Oh wow, 10 million km in width and height seems quite large.
Just think of an unlimited map. The exact size does not matter.
The map has a lot water, I'm guessing this can be changed using the seed?
Currently the seed does not influence the total amount of water. But it could be the case for future versions. Currently the seed only influences terrain shapes, so that no map looks like the other.
I also love the scroll out mini map idea.
The terrain view and the mini map have different purposes. The terrain view shows your objects, vehicles etc. The mini map shows statistical information. Sometimes you want to see terrain view and mini map at the same time. I will stick to the current seperation of terrain view and mini map. Videos say more than thousand words, so here we go:http://www.youtube.com/watch?v=QQ9Ac-c0XDE&noredirect=1
One last thing: why not going for real runway lengths when maps are this huge?
You already explained why (see above). The maximum zoom must be able to show most of the runway. And there are several other issues. For example the terrain generator must generate very long flat stripes, so that you can find a place for your extreme long runway.
I think you won't be happy to get a map larger than 10k x 10k. Raw integer in Java is 4bytes. So if for example you store grid coordinate in two integer (x,y) you will have to support 100 000 000 * 2 integers what gives about 750 MB. And that's only a tip of the iceberg, because, I guess you store some height data also so in this example taking one float per grid would be additional 340 MB. So this gives 1GB of data. But still this is only the top more has to be there like objects. And all this has to be stored in some kind of collections. My guess is so big map would easily eat about 4GB of data. And still there's memory overhead Java adds for objects which is 8 bytes per object. Also there are CPU performance related reasons - the more objects you have the more updates per frame have to be done. I think a 2048 x 2048 will be the way to go in this case. Of course - if you have an i7 CPU with 6 cores and the game will be heavily parraller in execution , and 16 GB of RAM - things may look better.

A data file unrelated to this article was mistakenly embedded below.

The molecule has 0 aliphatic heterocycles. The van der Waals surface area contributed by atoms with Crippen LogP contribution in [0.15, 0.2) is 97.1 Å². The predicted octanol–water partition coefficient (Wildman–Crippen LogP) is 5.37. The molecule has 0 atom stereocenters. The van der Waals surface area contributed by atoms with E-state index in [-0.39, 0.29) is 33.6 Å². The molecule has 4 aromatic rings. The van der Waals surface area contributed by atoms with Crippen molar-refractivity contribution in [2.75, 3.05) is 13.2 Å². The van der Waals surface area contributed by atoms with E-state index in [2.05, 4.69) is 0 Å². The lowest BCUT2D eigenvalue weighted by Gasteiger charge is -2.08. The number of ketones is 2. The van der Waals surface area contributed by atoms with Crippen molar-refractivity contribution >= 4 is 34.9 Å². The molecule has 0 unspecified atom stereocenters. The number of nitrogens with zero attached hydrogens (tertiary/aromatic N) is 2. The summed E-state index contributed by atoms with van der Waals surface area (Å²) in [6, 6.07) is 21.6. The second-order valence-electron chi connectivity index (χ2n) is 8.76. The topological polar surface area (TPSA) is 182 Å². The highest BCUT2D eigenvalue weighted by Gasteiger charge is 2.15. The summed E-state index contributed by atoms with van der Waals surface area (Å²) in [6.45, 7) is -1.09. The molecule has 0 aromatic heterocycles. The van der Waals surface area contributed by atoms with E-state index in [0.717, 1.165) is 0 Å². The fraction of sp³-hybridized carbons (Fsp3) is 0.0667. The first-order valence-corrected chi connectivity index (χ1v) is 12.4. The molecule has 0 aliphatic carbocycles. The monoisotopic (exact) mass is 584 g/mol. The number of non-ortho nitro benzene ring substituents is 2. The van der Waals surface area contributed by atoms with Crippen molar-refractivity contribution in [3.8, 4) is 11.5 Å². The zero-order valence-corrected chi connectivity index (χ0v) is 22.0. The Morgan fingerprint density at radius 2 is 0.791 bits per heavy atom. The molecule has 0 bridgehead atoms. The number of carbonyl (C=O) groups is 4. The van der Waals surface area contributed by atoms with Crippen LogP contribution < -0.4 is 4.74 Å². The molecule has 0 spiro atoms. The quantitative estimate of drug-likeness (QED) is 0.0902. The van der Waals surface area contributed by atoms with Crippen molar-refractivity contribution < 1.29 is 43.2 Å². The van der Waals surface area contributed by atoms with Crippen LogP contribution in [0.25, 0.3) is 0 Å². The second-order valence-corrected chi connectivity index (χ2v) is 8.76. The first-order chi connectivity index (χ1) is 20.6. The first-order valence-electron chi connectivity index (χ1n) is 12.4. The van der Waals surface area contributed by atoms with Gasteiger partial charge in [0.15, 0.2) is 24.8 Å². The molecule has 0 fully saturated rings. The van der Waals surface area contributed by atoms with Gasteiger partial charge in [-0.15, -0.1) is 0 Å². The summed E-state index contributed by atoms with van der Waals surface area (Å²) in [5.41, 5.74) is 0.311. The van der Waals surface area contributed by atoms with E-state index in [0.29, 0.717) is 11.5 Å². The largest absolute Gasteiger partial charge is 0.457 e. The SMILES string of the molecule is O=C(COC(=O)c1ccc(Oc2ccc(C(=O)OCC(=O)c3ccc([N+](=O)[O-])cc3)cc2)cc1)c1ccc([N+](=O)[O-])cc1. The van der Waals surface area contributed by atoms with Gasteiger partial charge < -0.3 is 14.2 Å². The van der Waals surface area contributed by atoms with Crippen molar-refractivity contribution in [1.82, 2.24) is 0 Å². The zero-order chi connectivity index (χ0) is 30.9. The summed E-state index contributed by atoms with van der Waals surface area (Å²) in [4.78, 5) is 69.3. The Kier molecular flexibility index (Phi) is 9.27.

The terrain is calculated based on a random generator seed. The terrain heights are not stored. As soon as you scroll around the map, the currently visible terrain heights are calculated using the
current seed and displayed. (The only heights being stored are the ones edited by the player) Have a look at the bottom right corner of the video ("memory usage" in the monitor window) You see that there are less than 100 MB used.)
There is also a thing I've figured out that the off-screen elements must not be updated every frame, because player can't see them, so there could be a little cheat that vehicles outside the screen are updated every 1/4 of a second. This is the only way to optimize such a extreme environment.
Yeah. This is quite the way P1SIM is calculating currently invisible mobile objects.